“The City of Seattle seeks to address the need for affordable housing, and has proposed to do so by implementing MHA legislation. MHA will require new development proposals to include affordable housing with rent-restrictions and/or income-restrictions as part of the proposed development, or to contribute to a City fund for affordable housing.” *
A year ago, the Seattle Coalition for Affordability, Livability and Equity (SCALE) appealed the environmental review of the city’s plan to upzone the Urban Villages on the basis that the environmental review was inadequate. The groups appealing the environmental review said the MHA upzones could make Seattle “less affordable” by spurring too much redevelopment and could create parking, pollution and other problems. They described the review as inadequate, arguing throughout 55 points, that the impacts should be studied neighborhood by neighborhood.
The City’s MHA plan will finally proceed after the city’s administrative-law judge Ryan Vancil ruled on Wednesday Nov. 21st that the review was adequate, except for the plan’s impacts on historical sites, which will need to be completed. Other parts of the review, including economics, aesthetics, traffic and tree canopy were sufficient.
This ruling moves the City Council closer to being able to approve the legislation enacting the upzones in Urban Villages through Seattle. The City Council may take up the legislation in February or March, if the historic site analysis is completed by then.
Under the MHA plan, developers would need to devote 5 to 11 percent of their projects to affordable housing or pay $5 to $32.75 per square foot into a city fund that would be used to help nonprofits build affordable housing elsewhere in Seattle.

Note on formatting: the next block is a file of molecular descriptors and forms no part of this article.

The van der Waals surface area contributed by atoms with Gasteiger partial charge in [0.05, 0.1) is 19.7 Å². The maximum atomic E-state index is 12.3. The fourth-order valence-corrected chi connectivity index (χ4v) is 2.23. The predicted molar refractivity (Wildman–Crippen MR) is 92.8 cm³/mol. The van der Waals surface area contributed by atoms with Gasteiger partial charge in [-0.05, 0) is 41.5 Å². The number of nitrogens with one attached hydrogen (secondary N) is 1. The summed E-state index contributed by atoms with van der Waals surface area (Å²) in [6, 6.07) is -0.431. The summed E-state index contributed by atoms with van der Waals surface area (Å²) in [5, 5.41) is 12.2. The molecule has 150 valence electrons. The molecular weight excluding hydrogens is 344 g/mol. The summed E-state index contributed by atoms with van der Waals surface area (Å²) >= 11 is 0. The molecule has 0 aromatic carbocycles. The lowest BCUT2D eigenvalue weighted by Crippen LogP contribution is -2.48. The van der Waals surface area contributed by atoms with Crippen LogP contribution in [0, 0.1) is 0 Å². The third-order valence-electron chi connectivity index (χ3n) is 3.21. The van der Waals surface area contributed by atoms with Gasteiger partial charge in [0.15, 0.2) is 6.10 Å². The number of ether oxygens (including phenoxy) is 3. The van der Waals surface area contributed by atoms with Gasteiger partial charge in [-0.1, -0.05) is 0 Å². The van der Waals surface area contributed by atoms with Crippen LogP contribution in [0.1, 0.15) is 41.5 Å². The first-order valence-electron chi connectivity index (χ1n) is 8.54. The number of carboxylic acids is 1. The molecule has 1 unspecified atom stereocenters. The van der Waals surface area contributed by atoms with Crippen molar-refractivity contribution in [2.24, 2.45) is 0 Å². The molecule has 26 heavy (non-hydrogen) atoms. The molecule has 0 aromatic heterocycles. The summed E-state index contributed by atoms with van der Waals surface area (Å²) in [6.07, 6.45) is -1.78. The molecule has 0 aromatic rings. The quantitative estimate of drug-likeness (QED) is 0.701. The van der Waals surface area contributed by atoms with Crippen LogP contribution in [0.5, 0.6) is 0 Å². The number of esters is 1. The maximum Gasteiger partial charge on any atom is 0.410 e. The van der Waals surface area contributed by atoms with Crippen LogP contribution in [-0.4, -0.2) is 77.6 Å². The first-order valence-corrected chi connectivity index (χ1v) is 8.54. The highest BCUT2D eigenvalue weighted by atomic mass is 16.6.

The upzones would allow developers to build one or several stories higher than they can now. All blocks now zoned for apartments and commercial buildings would be affected, along with 6 percent of lots currently zoned for single-family houses.
MHA is expected to generate at least 6,000 new rent-restricted homes for low-income people over the next decade. A study by the Office of Planning and Community Development claims to show the impact of litigation delay, which began in Nov. 2017: the loss of between 653 and 717 units of low-income affordable housing.
While the “appellants witnesses clearly established that Seattle has extensive and unique historical resources” the FEIS acknowledged that historic character will be impacted as “potential decreases to the historic fabric of a neighborhood if historic buildings are redeveloped or demolished and new buildings are constructed, that are not architecturally sympathetic to the existing historic characteristics of a neighborhood. As a neighborhood’s historic fabric decreases, it is less likely to meet local and federal eligibility criteria for consideration as a historic district.” * findings and decision of the hearing examiner for the city of seattle
Council member Rob Johnson in a statement on Wednesday said it was one of the longest appeals in Seattle’s history, adding that the appeal had already cost the city $87 million worth of affordable housing funds. “With this legislation, we have an opportunity to allow for more desperately needed housing in urban village neighborhoods across our city, while requiring that all new development in those areas provide affordable housing,” Johnson said.